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Personal Development Institute Guidelines

PDI Advisor - PDI Chapter

"We believe Individuals should not be pushed from behind, but rather pulled ahead by their own Aspirations".


Advisor Team Philosophy

The Greek philosopher Socrates taught his students by asking them questions and then pointing out the contradictions in their answers. This same method plays a prominent role in the advisors' disciplines.

The Goal

Each coaching session has three general goals: first, to determine the participants objective; second, to uncover any barriers to timely and cost effective achievement of those objectives; third, to overcome the barriers.

What do we mean by Barriers?

One way to look at barriers to your personal development objectives is to think of them as contradictions. You may be contradicting yourself by not doing what you are supposed to do. In this light, serving you means helping you correct these contradictions.


PDI Meeting Guidelines

The meetings serve as forums for discussing issues related to self-inquiry and self-definition. This is a tricky proposition -- using the mind to understand the mind. To expedite the process, a PDI Advisor directs the discussion.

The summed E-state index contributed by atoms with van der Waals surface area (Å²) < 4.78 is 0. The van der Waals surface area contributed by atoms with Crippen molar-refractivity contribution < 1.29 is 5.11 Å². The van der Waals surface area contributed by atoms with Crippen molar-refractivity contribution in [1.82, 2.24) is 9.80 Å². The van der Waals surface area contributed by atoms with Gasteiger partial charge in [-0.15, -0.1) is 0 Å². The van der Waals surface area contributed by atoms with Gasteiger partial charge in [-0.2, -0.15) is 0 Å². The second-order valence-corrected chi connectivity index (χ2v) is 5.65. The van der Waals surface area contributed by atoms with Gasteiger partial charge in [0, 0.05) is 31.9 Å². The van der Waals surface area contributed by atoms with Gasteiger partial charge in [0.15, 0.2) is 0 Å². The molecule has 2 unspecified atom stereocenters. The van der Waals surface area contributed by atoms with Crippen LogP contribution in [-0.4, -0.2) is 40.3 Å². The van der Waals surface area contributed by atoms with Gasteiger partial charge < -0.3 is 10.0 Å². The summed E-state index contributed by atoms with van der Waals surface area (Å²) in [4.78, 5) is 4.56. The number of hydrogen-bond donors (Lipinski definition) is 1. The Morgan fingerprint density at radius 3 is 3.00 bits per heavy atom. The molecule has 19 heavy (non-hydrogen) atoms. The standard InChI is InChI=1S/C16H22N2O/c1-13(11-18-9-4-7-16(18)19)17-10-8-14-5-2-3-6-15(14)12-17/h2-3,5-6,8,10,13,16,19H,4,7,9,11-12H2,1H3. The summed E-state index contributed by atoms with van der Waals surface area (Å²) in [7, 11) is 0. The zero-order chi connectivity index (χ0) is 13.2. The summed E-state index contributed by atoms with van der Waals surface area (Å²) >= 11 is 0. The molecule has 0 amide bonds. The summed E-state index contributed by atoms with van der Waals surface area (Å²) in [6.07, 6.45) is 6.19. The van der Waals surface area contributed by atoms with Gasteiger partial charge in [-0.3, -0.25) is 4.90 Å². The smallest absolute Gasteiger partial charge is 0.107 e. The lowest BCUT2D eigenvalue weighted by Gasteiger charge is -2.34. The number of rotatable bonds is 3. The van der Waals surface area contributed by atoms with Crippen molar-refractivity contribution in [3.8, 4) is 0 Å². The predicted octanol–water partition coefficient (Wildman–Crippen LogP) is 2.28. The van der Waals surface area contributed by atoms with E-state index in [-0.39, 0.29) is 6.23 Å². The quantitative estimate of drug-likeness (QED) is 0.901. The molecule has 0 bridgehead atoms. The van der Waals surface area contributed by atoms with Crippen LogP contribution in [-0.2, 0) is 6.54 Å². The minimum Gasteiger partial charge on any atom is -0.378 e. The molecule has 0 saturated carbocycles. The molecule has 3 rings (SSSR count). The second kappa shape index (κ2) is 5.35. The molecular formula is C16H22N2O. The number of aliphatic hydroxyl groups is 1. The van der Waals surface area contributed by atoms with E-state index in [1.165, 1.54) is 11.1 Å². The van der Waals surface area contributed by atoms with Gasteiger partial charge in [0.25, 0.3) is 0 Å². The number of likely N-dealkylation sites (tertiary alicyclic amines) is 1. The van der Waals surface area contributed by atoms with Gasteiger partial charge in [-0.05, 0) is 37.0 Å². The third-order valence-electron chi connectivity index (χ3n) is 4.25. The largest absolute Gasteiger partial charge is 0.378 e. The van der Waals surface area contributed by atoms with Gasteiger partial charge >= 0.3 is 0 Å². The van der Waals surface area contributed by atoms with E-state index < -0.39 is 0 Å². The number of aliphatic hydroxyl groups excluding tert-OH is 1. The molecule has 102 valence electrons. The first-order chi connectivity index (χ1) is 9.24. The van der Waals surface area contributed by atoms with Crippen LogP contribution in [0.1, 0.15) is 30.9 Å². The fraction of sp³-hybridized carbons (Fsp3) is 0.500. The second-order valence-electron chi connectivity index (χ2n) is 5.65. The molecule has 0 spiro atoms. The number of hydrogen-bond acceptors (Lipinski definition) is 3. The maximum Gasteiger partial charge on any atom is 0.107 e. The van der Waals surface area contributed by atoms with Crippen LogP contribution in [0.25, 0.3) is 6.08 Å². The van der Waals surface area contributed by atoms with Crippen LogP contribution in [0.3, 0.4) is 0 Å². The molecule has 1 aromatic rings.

Typical meeting formats are round-robin style, where participants have an equal amount of time to air their views. The object of this airing is to help each person clarify contradictions, tracing them back to prides and fears that cloud our mental processes. One of the ways of doing this is a friendly mode of challenging, or confrontation, not of the person but of his or her assumptions, beliefs, values and ethics. The Advisor is not to be confronted, as this disrupts the flow of the meeting.

A successful interchange relies on the cooperation of all participants and their willingness to "play the game." No one should preach or be subject to preaching. As much as is humanly possible we should try to:

  • Listen actively, without interrupting, maintaining a felt connection with the speaker.
  • Keep the focus on each participant in turn, avoiding the temptation to shift the attention to ourselves -- either out of a desire to rescue the person from tension or a desire to be the center of attention ourselves. When such a shift occurs, the facilitator or other participant should point it out.
  • Try to understand the speaker's point of view and challenge him to question his own thinking, not argue with him or try to sell our views.

Insight Workshops

Generally, on alternate weekends, to strengthen the bonds of friendship and stimulate self-inquiry. We employ a variety of techniques including writing, meditation, and questioning each other regarding the previous  discussion and other topics. Other activities include viewing and discussing videotapes and going on outings.

A meal (costs to be shared if served in someone's home) and socializing often follow the informally-structured session. A $1 donation is requested of participants in the discussion meetings and weekend workshops to help defray the cost of materials, refreshments, and Chapter Membership dues.